Gfycat is shutting down, so save your reaction GIFs now

Gfycat gets knocked down. That’s what the GIF hosting platform announced it will be closed soon(opens in a new tab)whose entire archive of funny GIFs and memes will be gone in just under two months, on September 1st.

“The Gfycat service will be discontinued,” reads a note above Gfycat’s website(opens in a new tab). “Please save or delete your Gfycat content by clicking in a new tab) and log in to your account. After September 1st, 2023 all Gfycat content and data will be deleted in a new tab).”

Mashable has contacted Gfycat and its parent company Snap for comment.

A screenshot of the Gfycat website showing the closure notification.

Image credit: Mashable screenshot: Gfycat


7 Best Apps to Make Fast GIFs on Your Phone

While this is official confirmation that Gfycat will soon be hunting mice in the sky, the platform’s sad, slow descent has been evident for some time.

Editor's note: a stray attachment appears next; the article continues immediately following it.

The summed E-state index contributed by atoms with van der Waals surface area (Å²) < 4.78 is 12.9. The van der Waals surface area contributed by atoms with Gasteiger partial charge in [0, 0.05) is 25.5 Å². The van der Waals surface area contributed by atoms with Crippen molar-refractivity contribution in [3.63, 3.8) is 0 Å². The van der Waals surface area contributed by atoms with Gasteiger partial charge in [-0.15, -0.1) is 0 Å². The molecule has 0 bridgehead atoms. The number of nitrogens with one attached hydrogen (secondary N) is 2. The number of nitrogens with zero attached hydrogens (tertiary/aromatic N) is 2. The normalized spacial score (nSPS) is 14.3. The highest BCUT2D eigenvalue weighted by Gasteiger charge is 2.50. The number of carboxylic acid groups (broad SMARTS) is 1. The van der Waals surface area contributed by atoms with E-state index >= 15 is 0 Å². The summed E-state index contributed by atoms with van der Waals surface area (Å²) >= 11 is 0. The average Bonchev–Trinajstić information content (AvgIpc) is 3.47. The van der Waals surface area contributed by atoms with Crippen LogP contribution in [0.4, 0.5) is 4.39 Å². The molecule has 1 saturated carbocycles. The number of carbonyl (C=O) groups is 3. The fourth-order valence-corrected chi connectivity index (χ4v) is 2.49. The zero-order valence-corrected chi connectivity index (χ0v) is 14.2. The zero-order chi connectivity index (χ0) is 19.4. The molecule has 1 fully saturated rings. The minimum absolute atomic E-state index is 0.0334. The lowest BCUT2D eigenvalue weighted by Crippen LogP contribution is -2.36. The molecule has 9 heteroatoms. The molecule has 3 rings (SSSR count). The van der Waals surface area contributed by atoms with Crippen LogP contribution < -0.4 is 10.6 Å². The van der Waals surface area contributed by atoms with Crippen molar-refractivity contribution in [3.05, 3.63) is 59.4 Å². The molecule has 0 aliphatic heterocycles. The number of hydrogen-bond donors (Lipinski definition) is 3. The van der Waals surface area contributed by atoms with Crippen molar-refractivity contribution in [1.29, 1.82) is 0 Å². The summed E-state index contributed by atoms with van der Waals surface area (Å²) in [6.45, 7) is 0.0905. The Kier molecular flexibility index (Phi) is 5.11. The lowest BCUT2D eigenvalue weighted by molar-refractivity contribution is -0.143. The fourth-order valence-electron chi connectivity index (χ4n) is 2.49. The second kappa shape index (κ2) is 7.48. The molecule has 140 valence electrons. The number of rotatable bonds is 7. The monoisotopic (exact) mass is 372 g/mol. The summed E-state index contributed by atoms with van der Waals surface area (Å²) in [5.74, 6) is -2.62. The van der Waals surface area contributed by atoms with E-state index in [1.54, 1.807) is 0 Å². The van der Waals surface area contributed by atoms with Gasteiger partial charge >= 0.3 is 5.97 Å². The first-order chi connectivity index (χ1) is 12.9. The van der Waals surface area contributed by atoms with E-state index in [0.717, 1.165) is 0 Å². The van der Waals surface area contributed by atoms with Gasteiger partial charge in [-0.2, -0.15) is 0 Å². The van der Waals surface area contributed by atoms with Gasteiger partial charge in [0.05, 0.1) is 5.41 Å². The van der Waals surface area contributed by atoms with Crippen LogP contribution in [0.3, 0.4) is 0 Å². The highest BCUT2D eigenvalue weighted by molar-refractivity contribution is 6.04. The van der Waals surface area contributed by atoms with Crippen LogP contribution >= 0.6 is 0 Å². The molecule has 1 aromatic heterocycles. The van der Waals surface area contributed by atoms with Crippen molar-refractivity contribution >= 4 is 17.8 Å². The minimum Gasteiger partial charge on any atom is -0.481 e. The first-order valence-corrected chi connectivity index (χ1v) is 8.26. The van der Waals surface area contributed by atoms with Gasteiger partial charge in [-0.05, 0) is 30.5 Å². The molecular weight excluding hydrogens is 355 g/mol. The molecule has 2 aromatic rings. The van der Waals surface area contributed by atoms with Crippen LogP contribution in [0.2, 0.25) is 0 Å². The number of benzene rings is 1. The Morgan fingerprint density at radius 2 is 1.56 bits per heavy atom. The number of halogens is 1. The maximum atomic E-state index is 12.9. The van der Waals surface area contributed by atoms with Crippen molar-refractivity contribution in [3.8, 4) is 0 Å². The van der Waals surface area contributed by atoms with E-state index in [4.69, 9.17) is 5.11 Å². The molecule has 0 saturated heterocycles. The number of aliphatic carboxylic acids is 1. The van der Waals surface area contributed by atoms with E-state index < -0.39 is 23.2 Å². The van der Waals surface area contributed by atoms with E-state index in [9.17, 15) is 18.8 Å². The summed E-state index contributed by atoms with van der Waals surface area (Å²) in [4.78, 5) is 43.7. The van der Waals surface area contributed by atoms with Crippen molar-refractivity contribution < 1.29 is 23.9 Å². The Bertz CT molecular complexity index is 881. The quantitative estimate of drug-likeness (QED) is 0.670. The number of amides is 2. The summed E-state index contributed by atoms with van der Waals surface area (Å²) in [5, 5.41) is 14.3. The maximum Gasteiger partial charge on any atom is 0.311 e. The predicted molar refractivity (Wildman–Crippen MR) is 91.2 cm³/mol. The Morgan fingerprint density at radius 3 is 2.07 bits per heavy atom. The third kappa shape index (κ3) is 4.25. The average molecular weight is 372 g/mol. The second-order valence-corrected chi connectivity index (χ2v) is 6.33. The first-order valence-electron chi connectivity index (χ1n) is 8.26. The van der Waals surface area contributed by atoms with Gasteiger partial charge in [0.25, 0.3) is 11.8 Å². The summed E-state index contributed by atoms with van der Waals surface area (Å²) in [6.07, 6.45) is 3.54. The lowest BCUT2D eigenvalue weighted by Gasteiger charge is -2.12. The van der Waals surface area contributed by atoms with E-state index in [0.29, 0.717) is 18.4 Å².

Users have reported numerous issues with the website over the past few months, including GIFs cannot be uploaded(opens in a new tab)longer downtime and Silence from his team(opens in a new tab)Assuming there is one more(opens in a new tab). Gfycat was down for five days its safety certificates expired in May(opens in a new tab)which is an extremely strong indicator that nobody has cared about the platform.

Because of this, some Gfycat users have already started archiving respectively Download their GIFs(opens in a new tab) months ago, as well seek(opens in a new tab) for alternative GIF platforms.

Zack Zwiezen

Zack Zwiezen is a USTimesPost U.S. News Reporter based in London. His focus is on U.S. politics and the environment. He has covered climate change extensively, as well as healthcare and crime. Zack Zwiezen joined USTimesPost in 2023 from the Daily Express and previously worked for Chemist and Druggist and the Jewish Chronicle. He is a graduate of Cambridge University. Languages: English. You can get in touch with me by emailing

Related Articles

Back to top button